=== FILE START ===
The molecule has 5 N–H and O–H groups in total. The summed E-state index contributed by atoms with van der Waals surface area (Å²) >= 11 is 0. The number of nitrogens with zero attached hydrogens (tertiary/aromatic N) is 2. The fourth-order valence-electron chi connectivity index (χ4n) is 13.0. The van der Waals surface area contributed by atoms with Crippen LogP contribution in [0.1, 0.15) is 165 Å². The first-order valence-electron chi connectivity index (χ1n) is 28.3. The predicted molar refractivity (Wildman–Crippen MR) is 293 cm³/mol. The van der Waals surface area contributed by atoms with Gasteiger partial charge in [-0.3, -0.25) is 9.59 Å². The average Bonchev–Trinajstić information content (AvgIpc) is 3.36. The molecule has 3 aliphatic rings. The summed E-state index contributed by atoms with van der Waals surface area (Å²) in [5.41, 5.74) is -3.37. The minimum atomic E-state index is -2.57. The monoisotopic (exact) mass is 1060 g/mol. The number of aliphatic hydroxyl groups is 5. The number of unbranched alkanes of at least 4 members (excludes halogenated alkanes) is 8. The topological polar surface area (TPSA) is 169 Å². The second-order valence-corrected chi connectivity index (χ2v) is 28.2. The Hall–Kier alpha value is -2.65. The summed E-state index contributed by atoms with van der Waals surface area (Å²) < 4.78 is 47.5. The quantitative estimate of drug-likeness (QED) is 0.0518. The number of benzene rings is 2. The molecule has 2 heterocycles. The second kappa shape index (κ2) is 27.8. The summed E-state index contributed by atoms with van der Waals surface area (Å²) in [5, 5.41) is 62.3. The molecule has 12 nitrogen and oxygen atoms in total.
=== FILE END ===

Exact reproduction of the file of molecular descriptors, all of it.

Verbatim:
The molecule has 5 N–H and O–H groups in total. The summed E-state index contributed by atoms with van der Waals surface area (Å²) >= 11 is 0. The number of nitrogens with zero attached hydrogens (tertiary/aromatic N) is 2. The fourth-order valence-electron chi connectivity index (χ4n) is 13.0. The van der Waals surface area contributed by atoms with Crippen LogP contribution in [0.1, 0.15) is 165 Å². The first-order valence-electron chi connectivity index (χ1n) is 28.3. The predicted molar refractivity (Wildman–Crippen MR) is 293 cm³/mol. The van der Waals surface area contributed by atoms with Gasteiger partial charge in [-0.3, -0.25) is 9.59 Å². The average Bonchev–Trinajstić information content (AvgIpc) is 3.36. The molecule has 3 aliphatic rings. The summed E-state index contributed by atoms with van der Waals surface area (Å²) in [5.41, 5.74) is -3.37. The minimum atomic E-state index is -2.57. The monoisotopic (exact) mass is 1060 g/mol. The number of aliphatic hydroxyl groups is 5. The number of unbranched alkanes of at least 4 members (excludes halogenated alkanes) is 8. The topological polar surface area (TPSA) is 169 Å². The second-order valence-corrected chi connectivity index (χ2v) is 28.2. The Hall–Kier alpha value is -2.65. The summed E-state index contributed by atoms with van der Waals surface area (Å²) < 4.78 is 47.5. The quantitative estimate of drug-likeness (QED) is 0.0518. The number of benzene rings is 2. The molecule has 2 heterocycles. The second kappa shape index (κ2) is 27.8. The summed E-state index contributed by atoms with van der Waals surface area (Å²) in [5, 5.41) is 62.3. The molecule has 12 nitrogen and oxygen atoms in total.